Capo Secrets With 2 Guitars - Riff Ninja

Capo Secrets With Two Guitars

We’ve had a few questions lately around the topic of what to do when you’ve got more than one guitar in a jam… just play the same thing? It seems people intuitively know there should be more, but they’re uncertain how to get there…

Well, our unequivocal answer to that is NO! don’t play the same thing – except in specific instances like everyone hitting a specific riff at a certain place in the song for instance. There are many different things you can do to split up those two guitar parts and make them complement each other, which adds depth and variety and color to the music that would not be there with just one guitar.

In this particular lesson, Colin and Jonathan will take the question head on, and take a look at a few things you can do that specifically involve using a capo. Of course, there are many things you can play that provide separation and do not require a capo, but there’s only so much you can cover in a short lesson! We’ll touch on some other strategies in future lessons.

Riff Ninja Academy members can access a much more in depth version of this lesson, inside the Riff Ninja Academy.

For now, grab your capo if you have one, and your guitar, and checkout the lesson!

Don’t miss the short blooper at the end of the clip!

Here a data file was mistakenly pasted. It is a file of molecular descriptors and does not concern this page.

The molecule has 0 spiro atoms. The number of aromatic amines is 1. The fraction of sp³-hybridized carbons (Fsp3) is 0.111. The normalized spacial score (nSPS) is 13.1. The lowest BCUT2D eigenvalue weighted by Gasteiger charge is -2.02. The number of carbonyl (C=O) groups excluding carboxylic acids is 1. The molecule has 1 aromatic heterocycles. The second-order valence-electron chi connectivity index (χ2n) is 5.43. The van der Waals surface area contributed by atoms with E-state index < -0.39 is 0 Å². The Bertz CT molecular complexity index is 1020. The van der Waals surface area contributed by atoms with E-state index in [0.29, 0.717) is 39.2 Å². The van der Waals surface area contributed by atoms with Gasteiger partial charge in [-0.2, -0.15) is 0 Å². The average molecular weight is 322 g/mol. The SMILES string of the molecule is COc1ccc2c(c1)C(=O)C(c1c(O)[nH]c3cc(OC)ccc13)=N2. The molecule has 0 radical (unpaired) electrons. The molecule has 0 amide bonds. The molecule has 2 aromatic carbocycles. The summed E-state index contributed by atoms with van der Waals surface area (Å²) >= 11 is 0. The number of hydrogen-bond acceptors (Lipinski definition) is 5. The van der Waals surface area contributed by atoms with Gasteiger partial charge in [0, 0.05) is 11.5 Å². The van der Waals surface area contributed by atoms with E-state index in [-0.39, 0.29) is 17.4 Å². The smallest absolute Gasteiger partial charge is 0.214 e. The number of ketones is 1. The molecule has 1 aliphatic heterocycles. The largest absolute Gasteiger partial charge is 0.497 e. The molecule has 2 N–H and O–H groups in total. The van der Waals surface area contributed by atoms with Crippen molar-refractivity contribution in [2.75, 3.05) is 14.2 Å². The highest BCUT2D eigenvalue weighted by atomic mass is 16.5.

Leave a Reply 7 comments

Will Smeaton Reply

I enjoyed that very much. Thought you might have tried E-A-B7 shapes with the capo on the 5th fret; that works quite well, too -- a kind of halfway-house.

Wscovel Reply

Real neat.
You expanded my thinking on this


Excellent sounding guitars with excellent musicians to really bring out the best in them. I love the insight and easy to understand explanation.
Thanks alot

Seriously Clean Reply

Great lesson guys,my buddy and I were messing around with this a month or so ago,you have shed some more light on it for us.  Many Thanks  Barney

Pete Spencer Reply

That was great lads,from Spenner

DJ Reply

Great info…got it all but the times TWO on the key conversions?

Carl Reply

Johnathan was playing in the key of A. Why did you choose the Key of G to capo instead of some other key?


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